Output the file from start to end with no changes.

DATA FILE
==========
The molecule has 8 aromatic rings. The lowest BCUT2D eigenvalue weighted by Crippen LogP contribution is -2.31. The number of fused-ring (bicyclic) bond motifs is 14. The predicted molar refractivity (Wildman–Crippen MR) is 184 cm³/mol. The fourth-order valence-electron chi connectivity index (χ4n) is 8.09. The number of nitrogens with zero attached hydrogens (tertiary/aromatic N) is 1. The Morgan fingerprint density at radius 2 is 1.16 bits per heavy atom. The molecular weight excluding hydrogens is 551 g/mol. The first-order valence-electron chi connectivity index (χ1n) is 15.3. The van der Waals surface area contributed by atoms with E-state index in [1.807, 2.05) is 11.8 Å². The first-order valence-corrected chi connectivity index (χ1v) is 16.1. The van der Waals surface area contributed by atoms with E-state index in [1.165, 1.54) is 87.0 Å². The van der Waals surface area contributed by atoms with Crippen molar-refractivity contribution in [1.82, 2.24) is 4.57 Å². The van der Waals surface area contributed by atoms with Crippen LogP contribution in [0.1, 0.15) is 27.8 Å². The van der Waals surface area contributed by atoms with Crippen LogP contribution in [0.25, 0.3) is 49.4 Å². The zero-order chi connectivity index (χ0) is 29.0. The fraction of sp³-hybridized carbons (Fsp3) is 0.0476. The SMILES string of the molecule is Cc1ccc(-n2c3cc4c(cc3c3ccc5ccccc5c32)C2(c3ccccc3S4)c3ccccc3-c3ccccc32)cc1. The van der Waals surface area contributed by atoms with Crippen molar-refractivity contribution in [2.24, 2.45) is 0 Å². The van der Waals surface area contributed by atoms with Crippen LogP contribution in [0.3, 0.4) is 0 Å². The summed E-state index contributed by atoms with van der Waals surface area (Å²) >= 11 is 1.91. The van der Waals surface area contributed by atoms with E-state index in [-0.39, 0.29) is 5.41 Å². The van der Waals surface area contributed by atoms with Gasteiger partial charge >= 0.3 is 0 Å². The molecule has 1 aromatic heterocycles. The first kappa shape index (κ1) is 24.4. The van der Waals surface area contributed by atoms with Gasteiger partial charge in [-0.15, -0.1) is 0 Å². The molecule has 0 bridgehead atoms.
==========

The molecule has 8 aromatic rings. The lowest BCUT2D eigenvalue weighted by Crippen LogP contribution is -2.31. The number of fused-ring (bicyclic) bond motifs is 14. The predicted molar refractivity (Wildman–Crippen MR) is 184 cm³/mol. The fourth-order valence-electron chi connectivity index (χ4n) is 8.09. The number of nitrogens with zero attached hydrogens (tertiary/aromatic N) is 1. The Morgan fingerprint density at radius 2 is 1.16 bits per heavy atom. The molecular weight excluding hydrogens is 551 g/mol. The first-order valence-electron chi connectivity index (χ1n) is 15.3. The van der Waals surface area contributed by atoms with E-state index in [1.807, 2.05) is 11.8 Å². The first-order valence-corrected chi connectivity index (χ1v) is 16.1. The van der Waals surface area contributed by atoms with E-state index in [1.165, 1.54) is 87.0 Å². The van der Waals surface area contributed by atoms with Crippen molar-refractivity contribution in [1.82, 2.24) is 4.57 Å². The van der Waals surface area contributed by atoms with Crippen LogP contribution in [0.1, 0.15) is 27.8 Å². The van der Waals surface area contributed by atoms with Crippen LogP contribution in [0.25, 0.3) is 49.4 Å². The zero-order chi connectivity index (χ0) is 29.0. The fraction of sp³-hybridized carbons (Fsp3) is 0.0476. The SMILES string of the molecule is Cc1ccc(-n2c3cc4c(cc3c3ccc5ccccc5c32)C2(c3ccccc3S4)c3ccccc3-c3ccccc32)cc1. The van der Waals surface area contributed by atoms with Crippen molar-refractivity contribution in [2.24, 2.45) is 0 Å². The van der Waals surface area contributed by atoms with Crippen LogP contribution in [0.3, 0.4) is 0 Å². The summed E-state index contributed by atoms with van der Waals surface area (Å²) >= 11 is 1.91. The van der Waals surface area contributed by atoms with E-state index in [-0.39, 0.29) is 5.41 Å². The van der Waals surface area contributed by atoms with Gasteiger partial charge >= 0.3 is 0 Å². The molecule has 1 aromatic heterocycles. The first kappa shape index (κ1) is 24.4. The van der Waals surface area contributed by atoms with Gasteiger partial charge in [-0.15, -0.1) is 0 Å². The molecule has 0 bridgehead atoms.